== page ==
Umbilical Cord Milking Versus Delayed Cord Clamping and Associations With In-Hospital Outcomes Among Extremely Premature Infants

Abstract [from journal]

Objective: To compare in-hospital outcomes after umbilical cord milking versus delayed cord clamping among infants <29 weeks' gestation.

Study design: Multicenter retrospective study of infants born <29 weeks' gestation from 2016 to 2018 without congenital anomalies who received active treatment at delivery and were exposed to UCM or DCC. The primary outcome was mortality or severe (grade III or IV) intraventricular hemorrhage (IVH) by 36 weeks postmenstrual age (PMA). Secondary outcomes assessed at 36 weeks PMA were mortality, severe IVH, any IVH or mortality, and a composite of mortality or major morbidity. Outcomes were assessed using multivariable regression, incorporating mortality risk factors identified a priori, confounders, and center. A prespecified, exploratory analysis evaluated severe IVH in two GA strata, 22-246/7 and 25-286/7 weeks.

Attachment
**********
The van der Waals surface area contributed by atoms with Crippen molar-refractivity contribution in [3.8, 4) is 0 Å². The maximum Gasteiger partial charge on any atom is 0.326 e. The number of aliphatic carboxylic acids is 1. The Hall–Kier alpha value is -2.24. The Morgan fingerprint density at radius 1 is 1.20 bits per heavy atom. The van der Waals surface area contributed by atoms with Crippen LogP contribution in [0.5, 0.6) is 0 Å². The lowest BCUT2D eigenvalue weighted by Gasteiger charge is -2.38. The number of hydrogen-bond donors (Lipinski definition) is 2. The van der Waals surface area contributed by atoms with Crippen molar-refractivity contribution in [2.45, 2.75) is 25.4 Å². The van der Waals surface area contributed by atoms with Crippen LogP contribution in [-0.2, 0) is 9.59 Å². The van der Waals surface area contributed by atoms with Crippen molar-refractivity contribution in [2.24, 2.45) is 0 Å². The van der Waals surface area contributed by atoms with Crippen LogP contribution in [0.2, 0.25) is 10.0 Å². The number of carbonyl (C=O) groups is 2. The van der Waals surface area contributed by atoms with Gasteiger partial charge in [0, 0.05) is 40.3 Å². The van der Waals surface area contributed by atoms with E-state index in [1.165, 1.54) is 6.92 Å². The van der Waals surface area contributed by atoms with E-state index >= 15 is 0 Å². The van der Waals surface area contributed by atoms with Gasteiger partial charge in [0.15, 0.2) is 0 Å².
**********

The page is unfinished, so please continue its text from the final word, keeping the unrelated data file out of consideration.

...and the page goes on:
Results: Among 1,834 infants, 23.6% were exposed to UCM and 76.4% to DCC. The primary outcome, mortality or severe IVH, occurred in 21.1% of infants: 28.3% exposed to UCM and 19.1% exposed to DCC, with an adjusted odds ratio that was similar between groups (aOR 1.45, 95% CI 0.93, 2.26). UCM exposed infants had higher odds of severe IVH (19.8% UCM vs. 11.8% DCC, aOR 1.70 95% CI 1.20, 2.43), as did the 25-286/7 week stratum (14.8% UCM vs. 7.4% DCC, aOR 1.89 95% CI 1.22, 2.95). Other secondary outcomes were similar between groups.

Conclusion: This analysis of extremely preterm infants suggests that DCC is the preferred practice for placental transfusion, as UCM exposure was associated with an increase in the adverse outcome of severe IVH.